High School Senior: The Danger in Assuming Your Safety School is Safe

This isn’t one of those “wow I got into college so now I’m an admissions coach and this is how to get into blah, blah, blah…” No. I’m specifically talking about mental health, pressure, and ways to make your life less stressful during this time.

I had a really hard time during application season and I want to help kids NOT have that experience. This post is full of personal stories and mistakes from my own application process, which I don’t want anyone to repeat.

teen girl studying
As someone who just finished the application process, here’s my advice. (Twenty20@JulieK)

Advice from someone who’s just been through the college application process

1. Do your own research, don’t let others do it

During my meeting with my counselor, I talked about the schools I was applying to. She told me that most of the schools on my list were reaches and that it would be harder to get into most of them. Clearly, this freaked me out. I’ve gotten into all the schools she called reaches because they weren’t reaches and I knew that.

It’s better to do your own research because had I listened to her about my favorite school being a reach I probably wouldn’t have applied and gotten in there. Scattergrams are always great, Niche is good, Naviance is great. She freaked me out for no reason.

2. Ask teachers/counselor/recommenders EARLY

This is something I didn’t do. My counselor saw that I sent in a transcript request on October 5th and that I had a deadline for a school on November 1st and was like “uhhhhh we need to meet about your letter of rec girl like rn.” And I ended up having to meet with her on Zoom during my vacation.

I contacted one teacher earlier and got his recommendation about mid-October. HOWEVER, I realized I needed a second teacher recommendation for this one school and I asked mid-October to have it done by mid-November at the latest (deadline for that school was Jan 1st so no rush) BUT THEN December rolled around and I was freaking out because the teacher hadn’t even STARTED MY REC.

She ended up submitting it on December 31st at like 11:30 pm and at that point, I had accepted I might not even be able to apply to the school. The moral of the story is to contact multiple teachers and your counselor early about letters of recommendation, preferably the week that school starts or the week before school starts when they are in school getting ready for class to begin!!!! It will save you from so much worrying.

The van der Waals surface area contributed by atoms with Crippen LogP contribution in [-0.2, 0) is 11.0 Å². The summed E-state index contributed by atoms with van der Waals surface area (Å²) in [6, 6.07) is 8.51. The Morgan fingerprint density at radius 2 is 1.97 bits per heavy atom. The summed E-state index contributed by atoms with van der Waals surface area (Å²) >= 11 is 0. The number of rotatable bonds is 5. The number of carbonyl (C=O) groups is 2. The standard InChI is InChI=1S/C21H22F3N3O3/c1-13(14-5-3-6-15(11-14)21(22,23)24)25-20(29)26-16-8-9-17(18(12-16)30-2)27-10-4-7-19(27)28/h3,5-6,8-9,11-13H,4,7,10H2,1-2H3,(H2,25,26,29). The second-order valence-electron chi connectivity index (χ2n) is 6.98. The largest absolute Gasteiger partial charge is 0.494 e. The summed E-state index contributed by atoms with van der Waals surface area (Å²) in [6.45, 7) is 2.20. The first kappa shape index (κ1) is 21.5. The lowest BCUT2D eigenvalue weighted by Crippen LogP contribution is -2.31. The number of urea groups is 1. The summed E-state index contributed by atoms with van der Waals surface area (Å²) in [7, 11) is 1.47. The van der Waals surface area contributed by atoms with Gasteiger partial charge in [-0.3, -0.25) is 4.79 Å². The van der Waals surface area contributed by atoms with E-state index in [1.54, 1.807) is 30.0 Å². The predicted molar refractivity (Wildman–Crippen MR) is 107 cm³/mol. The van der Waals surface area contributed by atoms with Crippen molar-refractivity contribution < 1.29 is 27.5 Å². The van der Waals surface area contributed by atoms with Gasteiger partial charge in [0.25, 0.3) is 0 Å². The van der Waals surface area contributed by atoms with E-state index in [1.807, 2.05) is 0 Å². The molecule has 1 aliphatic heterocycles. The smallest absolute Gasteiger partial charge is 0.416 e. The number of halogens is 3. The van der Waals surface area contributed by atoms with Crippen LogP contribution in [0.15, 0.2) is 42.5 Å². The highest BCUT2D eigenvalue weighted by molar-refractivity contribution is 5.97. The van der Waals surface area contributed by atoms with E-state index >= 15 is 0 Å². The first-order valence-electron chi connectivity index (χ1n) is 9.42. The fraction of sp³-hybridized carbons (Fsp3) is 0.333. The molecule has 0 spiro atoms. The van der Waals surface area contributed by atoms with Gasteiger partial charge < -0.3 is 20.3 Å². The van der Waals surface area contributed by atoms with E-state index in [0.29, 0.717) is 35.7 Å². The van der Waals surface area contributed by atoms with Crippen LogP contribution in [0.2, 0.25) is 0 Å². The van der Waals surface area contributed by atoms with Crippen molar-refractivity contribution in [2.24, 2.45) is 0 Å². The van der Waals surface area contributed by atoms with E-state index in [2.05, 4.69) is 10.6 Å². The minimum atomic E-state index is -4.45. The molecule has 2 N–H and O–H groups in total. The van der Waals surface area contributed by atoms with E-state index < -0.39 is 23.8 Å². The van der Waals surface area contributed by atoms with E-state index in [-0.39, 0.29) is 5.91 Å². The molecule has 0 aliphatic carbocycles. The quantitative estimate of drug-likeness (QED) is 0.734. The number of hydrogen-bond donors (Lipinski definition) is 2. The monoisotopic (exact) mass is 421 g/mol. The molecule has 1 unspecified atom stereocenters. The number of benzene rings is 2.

3. Mention mental health if you want, I did

Mental health is so taboo still, and as someone who has struggled with ADHD, severe anxiety, depression, and an ED (it’s called ARFID its anxiety and sensory-based it’s not that kind of ED). I struggled in school at times. I spent sophomore year having anxiety/panic attacks 5 times a day, then spent junior year in and out of the doctors and spending maybe 2-3 days a week in school, and once I got back in school full time…

Covid hit. My grades weren’t bad. I didn’t get any Ds or Fs but they certainly were much lower than before. I worked hard to get the grades got. When the time came to write my essay, I wanted to write about my journey. My counselor and some of my friends discouraged this heavily.

My story is a story of perseverance, and I wrote about it anyways. I’ve yet to get an actual rejection, only got one deferral out of 8 decisions so maybe it wasn’t such a bad idea after all. I worked hard to get where I am and so I wrote about it, and I think colleges appreciated that I made them aware of my fight to overcome everything I have been through these past few years.

You don’t have to write about anything you are uncomfortable with, but writing about my experience has yet to hurt me as they told me it would. Colleges like to see perseverance and determination, and mental health awareness is a growing movement. If you want to write about yourself, then do it. If you don’t, then don’t.